I got inviteved to preach at a semi oneness pentacostal church a few years ago, the one i actually gave my life to Christ at. I preached on the Sovereignty of God and the depravity of Man. I spent so much time crafting that sermon which was taken at great lenghts from Calvin, Piper, and Paul Washer.
side note i went to the pastor before i spoke, told him i was a calvinist, he didnt know what that was, and told me as long as i preached from the bible he wouldnt sit me down. So i did.

If i would have went into this small church and said such and such says this and this....would not have been listened to.

I read abunch of scripture, quoted Calvin saying Man is never duly impressed with his own insignifgence until he has contrasted himself with the majesty of God to bridge Sovereign God to depraved man.

At the end of the sermon i stepped down handed the pastor the mic and he repented to the enitre chuch for having to high a veiw of man and to low a view of God.... you think piper or calvin would have cared at that point.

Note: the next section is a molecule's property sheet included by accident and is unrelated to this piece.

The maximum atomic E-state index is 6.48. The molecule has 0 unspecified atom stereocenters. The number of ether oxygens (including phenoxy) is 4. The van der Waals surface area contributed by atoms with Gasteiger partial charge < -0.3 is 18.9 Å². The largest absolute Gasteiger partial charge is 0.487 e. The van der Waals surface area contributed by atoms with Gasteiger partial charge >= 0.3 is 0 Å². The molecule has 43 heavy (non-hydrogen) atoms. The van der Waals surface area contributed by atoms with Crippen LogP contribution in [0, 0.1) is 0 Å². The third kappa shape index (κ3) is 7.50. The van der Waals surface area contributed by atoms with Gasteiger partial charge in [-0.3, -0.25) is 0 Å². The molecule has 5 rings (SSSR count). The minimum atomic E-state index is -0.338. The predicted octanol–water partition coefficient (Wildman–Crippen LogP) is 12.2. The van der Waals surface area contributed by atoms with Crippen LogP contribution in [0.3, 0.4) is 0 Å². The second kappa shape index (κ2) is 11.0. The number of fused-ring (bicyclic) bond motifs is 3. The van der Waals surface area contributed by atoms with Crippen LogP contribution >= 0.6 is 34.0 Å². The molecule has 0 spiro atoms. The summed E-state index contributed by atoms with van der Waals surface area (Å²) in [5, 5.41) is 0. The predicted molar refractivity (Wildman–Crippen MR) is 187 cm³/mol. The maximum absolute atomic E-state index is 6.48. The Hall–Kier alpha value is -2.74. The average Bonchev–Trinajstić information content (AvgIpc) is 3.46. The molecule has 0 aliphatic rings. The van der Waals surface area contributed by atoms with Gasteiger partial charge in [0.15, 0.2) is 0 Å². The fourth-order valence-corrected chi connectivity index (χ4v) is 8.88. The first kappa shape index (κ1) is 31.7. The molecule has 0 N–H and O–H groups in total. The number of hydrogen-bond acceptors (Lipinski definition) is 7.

The bible tells us to know those who labor among us, calvin even said he wanted to preach a sermon for the doctor and the ditch digger. But if i feel that using someones name distracts from God getting the glory, then i dont use it.

Now if you write an article or a book for that matter its a entirly diffrent story.

But thats mostly my opinion, and the little bit i stole from my wife, whose permission i didnt ask cause she was asleep :)

William Price said...

I believe the cure for the mass plagiarism that some preachers institute is expositional preaching. Using quotes from other preachers is wonderful, but when we quote entire messages, we have removed God from the preaching.

steve said...

If it's a case of wholesale borrowing, then I think he should credit his source.

A large question is whether he has a pattern of wholesale borrowing. If so, then this speaks to a deeper issue. Does he lack teaching ability? Does he have poor time-management skills?

Sermon preparation should be a primary duty of a pastor. If, for whatever reason, he either lacks the time or fails to make the time to do that, then something needs to give. Perhaps his congregation is making unreasonable demands on his time. Maybe he's having to work a part-time job because he's underpaid.

natamllc said...

It does seem odd that anyone would have to plagiarize another at the pulpit in light of the fact that we read these Words as Scripture:

Rom 15:17 In Christ Jesus, then, I have reason to be proud of my work for God.